## Wednesday, July 29, 2015

### {Schoolhouse Review} ~ UnLock Math

Math is a hard subject for me to teach. So far, I have brought two students through the world of algebra, and this next year it is Dasher's turn.

This is where UnLock Math  and their UnLock Pre-Algebra program comes to the rescue.

What It Is:

UnLock Math is an online homeschool math curriculum. Now I know there are lots of these types of programs out there, but there are some unique qualities to this one that I really liked.

First I felt it was very well organized.

Each day you do math, the student goes through the same steps.

First up is the Warm Up. There are around 5 basic math questions to answer, which review addition and subtraction facts.

Next is the Video Lesson. These are taught by Alesia Blackwood, an enthusiastic teacher who loves getting your kids excited about math. The lessons are not too long and Alesia does a great job of describing the concepts.

After the video lesson is the Practice Problems. Your student will work through problems that are specific to the concept that was taught in the video. They are checked by the program as your child answers; if they get to many wrong the program will continue to ask them questions.

Next comes Stay Sharp. This part of the lesson reviews previously taught concepts. There are about 10 problems to do in the section.

And finally, Challenge Yourself. This final question is in word problem format and is the most challenging question in the lesson. These questions are also great and show how we use algebra on a daily basis.

Within the lesson is a reference page; this is helpful for reviewing and can be downloaded as a PDF.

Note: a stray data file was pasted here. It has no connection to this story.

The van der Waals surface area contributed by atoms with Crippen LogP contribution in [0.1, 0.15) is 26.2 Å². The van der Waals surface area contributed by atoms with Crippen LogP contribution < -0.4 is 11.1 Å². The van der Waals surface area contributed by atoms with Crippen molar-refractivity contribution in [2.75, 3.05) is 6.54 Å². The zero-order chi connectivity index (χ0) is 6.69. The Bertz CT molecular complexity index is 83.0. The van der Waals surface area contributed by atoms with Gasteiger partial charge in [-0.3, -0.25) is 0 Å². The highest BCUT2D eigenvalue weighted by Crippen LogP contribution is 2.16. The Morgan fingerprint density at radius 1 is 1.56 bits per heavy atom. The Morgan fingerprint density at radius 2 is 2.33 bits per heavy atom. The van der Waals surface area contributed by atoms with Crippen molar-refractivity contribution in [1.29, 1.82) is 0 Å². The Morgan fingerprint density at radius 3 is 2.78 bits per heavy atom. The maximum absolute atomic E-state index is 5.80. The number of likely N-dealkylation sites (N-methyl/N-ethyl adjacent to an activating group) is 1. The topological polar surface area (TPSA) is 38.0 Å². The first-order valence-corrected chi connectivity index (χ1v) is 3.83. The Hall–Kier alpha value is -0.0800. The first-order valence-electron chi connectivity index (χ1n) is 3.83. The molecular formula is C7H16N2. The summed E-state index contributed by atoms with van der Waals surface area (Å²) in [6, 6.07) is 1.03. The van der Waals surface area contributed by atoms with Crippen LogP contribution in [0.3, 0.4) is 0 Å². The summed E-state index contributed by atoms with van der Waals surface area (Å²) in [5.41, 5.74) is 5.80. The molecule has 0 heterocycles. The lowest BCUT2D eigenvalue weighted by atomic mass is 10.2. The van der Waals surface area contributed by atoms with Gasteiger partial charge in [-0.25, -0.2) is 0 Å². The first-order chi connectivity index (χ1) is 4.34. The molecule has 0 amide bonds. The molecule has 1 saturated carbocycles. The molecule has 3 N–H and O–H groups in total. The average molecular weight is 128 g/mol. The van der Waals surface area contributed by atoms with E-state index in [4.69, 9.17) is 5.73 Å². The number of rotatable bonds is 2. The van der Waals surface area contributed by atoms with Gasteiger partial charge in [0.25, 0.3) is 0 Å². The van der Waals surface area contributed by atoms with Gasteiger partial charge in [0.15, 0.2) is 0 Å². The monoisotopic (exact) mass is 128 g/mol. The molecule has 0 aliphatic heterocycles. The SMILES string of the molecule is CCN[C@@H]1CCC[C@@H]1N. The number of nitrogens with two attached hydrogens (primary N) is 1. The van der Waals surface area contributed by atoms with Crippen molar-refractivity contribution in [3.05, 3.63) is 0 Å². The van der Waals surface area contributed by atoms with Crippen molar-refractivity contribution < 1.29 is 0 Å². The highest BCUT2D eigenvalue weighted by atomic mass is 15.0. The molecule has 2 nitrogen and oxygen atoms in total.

What You Get:

I received a years' access to UnLock Math. There are two different log-ins; one for the student and one for the parent. In the parent's log-in, you can assign work and keep track of your child's progress. One nice feature of this program is that you can very easily plan out the entire year of study, with each day being given specific work to do.

There are also quizzes, reviews, tests, a mid-term, and a final exam. The quizzes and tests all combine to make up the student's grade. You can access the Course Gradebook on the student's homepage, and see exactly where your child is in the program and what their grade is so far.

How We Used This And What We Thought:

Dasher really struggles with math and is an extremely visual learner. This was a good fit for her in that sense; the videos are engaging and have lots of graphs and other visual aides to help teach the concepts. I appreciated Alesia's teaching style; she completely understands that math can be hard for some students, and tried her best to make the learning interesting and fun.

Dasher struggled with some of the concepts, but loved it that the videos were not drawn out, but got right to the meat of the lesson. The pace was good, and even though we moved slowly through the lessons, she was retaining what she was learning. This in part, was due to the Stay Sharp sections. These did a great job of reviewing other algebra concepts. I also really appreciated the Warm Up. Many times we only focus only on algebra, and forget the basic math that still needs to be practiced.

Overall I really liked this math program. I do wish that we could have printed off worksheets; I do feel it is important for the kids to write out their algebra problems with pencil and paper. We will be taking a break from math the month of August, but I do think we will pick back up with UnLock Math in the fall.